Our research project at a glance
Decades-long efforts in tumor immunology research have recently come to fruition with the clinical success of monoclonal antibodies targeting immune checkpoints. These therapies have allowed, on one hand, to confirm the central role of adaptive immunity in the control of tumor growth and, on the other, to underline the importance of immune regulatory mechanisms in the ability of tumors to escape immune control. The aim of our research is to decipher the molecular and cellular mechanisms underlying tumors sensitivity/resistance to immunotherapy in order to design combination therapies able to prevail over resistance.
Despite its efficacy across several malignancies, only a proportion of treated patients experience clinical benefit from immune checkpoint modulation monotherapy. In addition, a number of tumor types, while being immunogenic, do not respond to current immunotherapies.
In order to understand the molecular and cellular mechanisms of tumors sensitivity/resistance to spontaneous or therapeutic immune responses, our studies are focused on:
- deciphering the impact of tumor antigen-specific adaptive responses to tumor immune sensitivity through the assessment of T cell responses to neoantigens, oncoviral antigens and cancer testis antigens, of the mechanisms underlying the immunogenicity of these antigen categories and of the evolution of tumor-specific T cell responses along immune checkpoint modulation therapy;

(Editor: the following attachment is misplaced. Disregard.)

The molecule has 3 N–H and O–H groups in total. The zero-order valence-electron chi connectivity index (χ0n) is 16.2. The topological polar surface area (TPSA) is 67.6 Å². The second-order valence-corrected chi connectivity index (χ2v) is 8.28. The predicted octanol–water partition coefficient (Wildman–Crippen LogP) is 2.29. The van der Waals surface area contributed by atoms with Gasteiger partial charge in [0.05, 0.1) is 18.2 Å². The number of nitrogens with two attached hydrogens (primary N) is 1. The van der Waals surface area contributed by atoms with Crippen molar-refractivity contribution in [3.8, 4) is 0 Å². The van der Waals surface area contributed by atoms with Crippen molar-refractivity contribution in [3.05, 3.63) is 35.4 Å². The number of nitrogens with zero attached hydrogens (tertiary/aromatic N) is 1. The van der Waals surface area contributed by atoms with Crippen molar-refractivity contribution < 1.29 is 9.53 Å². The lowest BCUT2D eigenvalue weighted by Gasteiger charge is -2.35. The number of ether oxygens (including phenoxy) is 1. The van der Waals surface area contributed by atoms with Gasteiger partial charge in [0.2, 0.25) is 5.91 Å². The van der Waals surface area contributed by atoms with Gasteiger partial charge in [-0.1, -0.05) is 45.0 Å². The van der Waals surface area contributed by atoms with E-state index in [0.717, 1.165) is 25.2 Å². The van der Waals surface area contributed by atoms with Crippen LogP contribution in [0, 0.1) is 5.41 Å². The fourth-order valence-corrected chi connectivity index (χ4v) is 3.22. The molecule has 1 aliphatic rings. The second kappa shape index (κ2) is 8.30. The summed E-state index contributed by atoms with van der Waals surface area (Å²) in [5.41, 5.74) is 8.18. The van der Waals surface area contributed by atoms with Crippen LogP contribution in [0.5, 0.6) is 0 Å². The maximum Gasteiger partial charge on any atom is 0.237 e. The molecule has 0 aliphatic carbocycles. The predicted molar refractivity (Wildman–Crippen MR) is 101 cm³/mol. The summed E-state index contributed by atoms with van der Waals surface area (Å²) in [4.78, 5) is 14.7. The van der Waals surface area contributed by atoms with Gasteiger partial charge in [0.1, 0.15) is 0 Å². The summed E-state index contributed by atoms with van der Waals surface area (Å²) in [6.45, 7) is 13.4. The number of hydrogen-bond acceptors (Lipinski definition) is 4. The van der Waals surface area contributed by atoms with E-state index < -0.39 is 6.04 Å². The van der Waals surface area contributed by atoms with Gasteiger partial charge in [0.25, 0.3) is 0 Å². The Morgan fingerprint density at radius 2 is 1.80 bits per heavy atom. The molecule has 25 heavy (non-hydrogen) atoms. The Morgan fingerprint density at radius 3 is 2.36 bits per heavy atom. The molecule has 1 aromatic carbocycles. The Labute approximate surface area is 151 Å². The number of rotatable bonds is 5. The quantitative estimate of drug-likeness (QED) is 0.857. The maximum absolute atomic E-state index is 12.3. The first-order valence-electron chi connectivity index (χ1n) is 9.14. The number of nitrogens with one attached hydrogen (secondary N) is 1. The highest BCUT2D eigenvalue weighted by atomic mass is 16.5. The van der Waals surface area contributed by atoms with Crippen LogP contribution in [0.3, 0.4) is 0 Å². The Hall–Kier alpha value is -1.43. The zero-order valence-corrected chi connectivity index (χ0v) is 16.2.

- investigating the contribution of the T cell response type (type 1/Th1/Tc1; type 2/th2; type 3/Th17; Treg) to anti-tumor immunity according to tumor histological type and anatomic location.
The results of our studies have potential impact on the identification of clinically meaningful biomarkers of response to immunotherapy and on the development of combination therapies, in particular cancer vaccines associated to immune checkpoint modulation, which can enhance the extent of clinical responses to immunotherapy.
- Antitumor T cell response
- CD4 T cell populations
- Immune checkpoint modulators
- Anticancer vaccines
Labels and networks
- Network Cancer Vaccinative Collaborative Clinical Trials (Cancer Research Institute / Ludwig Cancer Research)
- Network Roche Immunotherapy Centres of Research Excellence (ImCORE)
Grants and funders
Microbiome and Anticancer Immunosurveillance Journal Article
Cell, 165 (2), pp. 276-87, 2016, ISSN: 1097-4172 (Electronic) 0092-8674 (Linking).
Eur J Immunol, 45 (2), pp. 474-9, 2015, ISSN: 1521-4141 (Electronic) 0014-2980 (Linking).
Cancer Immunol Res, 1 (5), pp. 303-8, 2013, ISSN: 2326-6074 (Electronic) 2326-6066 (Linking).
Cancer Res, 72 (5), pp. 1059-63, 2012, ISSN: 1538-7445 (Electronic) 0008-5472 (Linking).
Cancer Res, 72 (17), pp. 4351-60, 2012, ISSN: 1538-7445 (Electronic) 0008-5472 (Linking).
Proc Natl Acad Sci U S A, 107 (45), pp. 19402-7, 2010, ISSN: 1091-6490 (Electronic) 0027-8424 (Linking).
Clin Cancer Res, 15 (1), pp. 299-306, 2009, ISSN: 1078-0432 (Print) 1078-0432 (Linking).
A peripheral circulating compartment of natural naive CD4 Tregs Journal Article
J Clin Invest, 115 (7), pp. 1953-62, 2005, ISSN: 0021-9738 (Print) 0021-9738 (Linking).